Liquid Seasoning Potions
All these potions are easy to put together, last for ages, and transform a simple bento (or any meal) into something special with just one or two spoonfuls. In my kitchen, nothing is “just” seasonings alone, so all these (apart from the wasabi) double up as “nutrient potions” too!
Garlic-infused Soy Sauce
Makes about 3 tbsp.
Refrigerator life: several months.
This super-simple seasoning adds instant oomph and can be used in place of tamari in any of the recipes in this book. There‘s a lot of power in one garlic clove, so I usually keep my sauce a few months and just top up with fresh tamari as my bottle runs low.
- 3 tbsp. tamari
- 1 garlic clove, peeled and halved lengthwise
Add the tamari and garlic to a small, repurposed bottle (ideally one with a pouring cap/top), close and refrigerate. It‘s ready to use after a day or so. The flavor deepens over time.
Makes about 6 tbsp. servings (although you may want to use more per serving). Refrigerator life: up to 2 weeks.
I often make this dressing in my bento workshops and the moment people try it, they get hooked on gochugaru—Korean red pepper (and on the dressing too, I think!). Mixed with rice vermicelli or plain rice it makes it deliciously orangey-red. If you can‘t source gochugaru, the substitute mix is very tasty too!
- 1 tbsp. gochugaru (Korean red pepper) (or see Substitute mix, below)
- 1 tbsp. coconut palm sugar
- 1 1/2 tbsp. brown rice vinegar
- 1/2 tbsp. tamari
- 3 tbsp. toasted sesame oil (see Tip)
- 1 tsp. fine sea salt
- 1/2 tsp. garlic granules, optional
Pour all the ingredients into a small glass jar with a lid and give it a really good shake. Store in the refrigerator, and shake well before using.
Cheatin’ Gochujang Sauce
Makes 6 tbsp. servings. Refrigerator life: up to 1 month.
Gochujang is a seasoning paste essential in many Korean dishes—it goes with everything and is simply addictive! You may know it as the spicy, sweet sauce served with Bibimbap. I spent years looking for one that wasn‘t full of flavor enhancers or corn syrup—in the end I made my own.
Original gochujang needs fermenting for months, but I don‘t have the patience (or skill). To create mine, I used something that‘s already fermented—miso paste—then added the signature gochujang flavors. I‘ve excluded garlic in my version to keep it meeting-friendly but you can add grated fresh garlic or garlic granules to taste, if you like.
I use gochujang as a quick enhancer for any rice- or noodle-based bento (just add a dollop and let each person mix it into their food), or 1–2 spoonfuls as a quick marinade/dressing for veggies (try it with cucumber and cauliflower). It‘s also amazing spread on toast with almond butter, smoked tofu or avocado!
- 2 tbsp. gochugaru (Korean red pepper) or 1 tsp. each of chili flakes, paprika and sweet smoked paprika
- 2 tbsp. brown rice miso paste
- 2 tbsp. brown rice syrup or 1 tbsp. agave syrup
- 1 tbsp. tamari
- 1 tbsp. toasted sesame oil, optional
In a small storage jar with a lid, mix all the ingredients to a very smooth paste. Store in the refrigerator.
Variation: Different types of miso give different results. I love the darker misos for this recipe.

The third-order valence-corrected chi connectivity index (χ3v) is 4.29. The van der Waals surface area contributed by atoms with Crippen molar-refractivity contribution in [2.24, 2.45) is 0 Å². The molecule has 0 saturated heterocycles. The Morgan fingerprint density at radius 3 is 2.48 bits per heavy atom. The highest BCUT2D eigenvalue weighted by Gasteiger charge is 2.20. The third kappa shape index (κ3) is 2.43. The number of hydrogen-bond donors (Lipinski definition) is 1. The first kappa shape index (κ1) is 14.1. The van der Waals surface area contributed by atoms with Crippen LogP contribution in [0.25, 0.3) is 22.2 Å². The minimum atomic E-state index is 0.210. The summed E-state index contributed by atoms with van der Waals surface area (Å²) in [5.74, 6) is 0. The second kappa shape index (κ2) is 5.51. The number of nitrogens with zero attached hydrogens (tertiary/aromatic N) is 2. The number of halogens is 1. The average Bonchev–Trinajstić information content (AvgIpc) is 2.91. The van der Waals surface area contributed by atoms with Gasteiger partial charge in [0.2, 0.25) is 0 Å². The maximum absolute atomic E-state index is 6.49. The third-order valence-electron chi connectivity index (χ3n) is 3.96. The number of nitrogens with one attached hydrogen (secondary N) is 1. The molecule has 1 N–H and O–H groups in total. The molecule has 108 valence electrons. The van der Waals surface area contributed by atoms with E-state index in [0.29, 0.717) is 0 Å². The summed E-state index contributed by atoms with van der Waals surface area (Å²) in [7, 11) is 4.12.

Lazy Ra-yu Chili Oil
Makes 10 tsp. servings. Refrigerator life: 2 months or more.
Ra-yu is a spicy sesame oil typically used to spice up Chinese-origin dishes like ramen or dumplings. Here is a lazy version, skipping on the steps but hopefully not on flavor. Use as a quick boost to overnight boiled eggs (which can be a little hard and dry) or drizzled over rice or noodles, onigiri, or quick-blanched greens.
- 3 tbsp. toasted sesame oil
- 2-inch piece of leek, cleaned and very thinly sliced
- ¾-inch piece fresh ginger, washed but not peeled, finely grated
- 2 tbsp. gochugaru (Korean red pepper) or 2 tsp. each of chili flakes, paprika and sweet smoked paprika
- grated zest of 1/4 unwaxed lemon
- 1 small dried chili pepper, to soak in the bottle, optional
Gently heat the oil in a small pan. When it starts looking hot, drop the leek and ginger into it—it will bubble and fizz. Once that has calmed down, remove it from the heat and stir in the rest of the ingredients.
Let cool, then strain through a fine-mesh strainer (I use a metal tea strainer) into a small, repurposed glass jar or bottle, ideally one with a pouring cap. Add the dried chili, if using, and seal and store in the refrigerator.
Miso Almond Seasoning Paste
Makes about 7 tbsp. servings. Refrigerator life: up to 1 month.
A crave-worthy combination of flavors. Great as an onigiri filler, or add a dollop into your bento and eat with plain rice or veggies. Dilute a couple of tablespoons with a little water to make a delicious noodle dressing. You can use tahini or peanut butter instead of almond.
Flavor options (add one of these to the mixture above):
- a little finely grated unwaxed lemon zest and 2 tbsp. lemon juice
- 1 tsp. gochugaru (Korean red pepper) or chili flakes, to taste
- 2-inch piece fresh ginger, grated and juice hand-squeezed out (pulp discarded)
Mix all the ingredients to a very smooth paste directly in a small storage jar with a lid. Store in the refrigerator.
Wasabi from Powder
Makes 1–2 servings. Use the same day.
I was taught the very simple art of making wasabi from powder working in a Stockholm sushi restaurant as a student. Wasabi‘s pungency is volatile, so you want to stop it from disappearing into the air. Solution: trap it in an upside-down glass.
- 1 tsp. wasabi powder
- 1/2 tsp. water
- pinch of sea salt
Stir the wasabi powder and water together in a small glass to a paste. Leave the glass upside-down (the paste should be sticking to the “roof” of the glass) to allow the pungency to develop for at least 5 minutes.
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Reprinted from Bento Power: Brilliantly Balanced Lunchbox Recipes. Copyright © 2018 by Sara Kiyo Popowa. Published by Kyle Books.